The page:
Siegel, D. (2007). The Mindful Brain. New York: Norton.

“We are human beings who take form through an impetus to joy, interest, and concern”

posted by exquisitemind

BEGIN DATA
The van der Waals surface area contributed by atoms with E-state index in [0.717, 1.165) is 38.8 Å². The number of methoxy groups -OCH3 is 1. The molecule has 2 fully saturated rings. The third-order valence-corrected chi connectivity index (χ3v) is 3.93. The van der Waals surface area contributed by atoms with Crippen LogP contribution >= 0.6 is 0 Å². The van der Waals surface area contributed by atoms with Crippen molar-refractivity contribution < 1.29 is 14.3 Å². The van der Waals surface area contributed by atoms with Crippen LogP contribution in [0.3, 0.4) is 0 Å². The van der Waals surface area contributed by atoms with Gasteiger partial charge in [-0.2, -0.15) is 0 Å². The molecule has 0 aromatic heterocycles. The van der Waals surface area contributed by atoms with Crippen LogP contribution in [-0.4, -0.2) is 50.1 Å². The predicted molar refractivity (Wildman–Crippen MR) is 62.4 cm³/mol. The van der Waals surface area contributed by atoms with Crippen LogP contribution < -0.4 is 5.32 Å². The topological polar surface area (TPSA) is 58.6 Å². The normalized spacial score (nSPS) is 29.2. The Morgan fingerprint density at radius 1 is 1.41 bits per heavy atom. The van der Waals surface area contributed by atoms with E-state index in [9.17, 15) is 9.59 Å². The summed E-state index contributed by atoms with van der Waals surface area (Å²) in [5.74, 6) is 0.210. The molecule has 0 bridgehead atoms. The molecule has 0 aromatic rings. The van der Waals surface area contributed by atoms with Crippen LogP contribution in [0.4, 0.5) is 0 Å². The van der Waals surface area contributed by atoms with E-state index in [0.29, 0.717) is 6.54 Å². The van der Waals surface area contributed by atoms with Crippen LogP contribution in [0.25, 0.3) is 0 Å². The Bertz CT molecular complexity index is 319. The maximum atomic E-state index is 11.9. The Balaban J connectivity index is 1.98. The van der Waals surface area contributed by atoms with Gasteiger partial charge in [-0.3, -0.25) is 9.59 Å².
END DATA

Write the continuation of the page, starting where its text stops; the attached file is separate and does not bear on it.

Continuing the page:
A recent New York Times Blog by Judith Warner describes the author’s journey into mindfulness (http://warner.blogs.nytimes.com/2009/03/05/the-worst-buddhist-in-the-world/). The initial reaction of her husband was “I never thought that you, of all people, would get into that New Age stuff,”  That’s funny, Pema Chodron, whose work she is reading seems decidedly old age — 2500 years to be exact. The author describes the disorienting and perhaps even alienating effect when people around suddenly become less reactive — a consequence of embracing mindfulness practice. She notes this in one of her friends and sees it in herself interacting with an old friend. She cautions that mindfulness can be an extreme form of solipsism. I agree and I disagree. Americans often misappropriate mindfulness practice into something that becomes self-absorbed, but this is not inherent to the practice or the wisdom tradition from which it is derived. Mindfulness made significant mention in a special health issue of U.S. News and World Report. The work of Jon Kabat-Zinn and the Center for Mindfulness were featured, as well as the brain research of Richard Davidson in Madison. The cover image of the article shows a blissed out corporate woman sitting with her hands in mudra (ancient yoga-like postures for the hands). This is a stereotyped image of mindfulness and meditation in general. It suggests tranquility, transcendence, bliss, other-worldliness. And as with all stereotypes, the image is misleading and inaccurate. Transcendent piety is a caricature of mindfulness, cobbled from Buddhist images and through the marketing of meditation. We must be careful that such non-reactivity is authentic and not just our ego’s way of taking control of the situation. If we identify with the role of mindfulness we are missing the point. I tell my students that they will be more themselves rather then less if they travel this path. Transcendental piety could be evidence of what Chogyam Trunpga called spiritual materialism.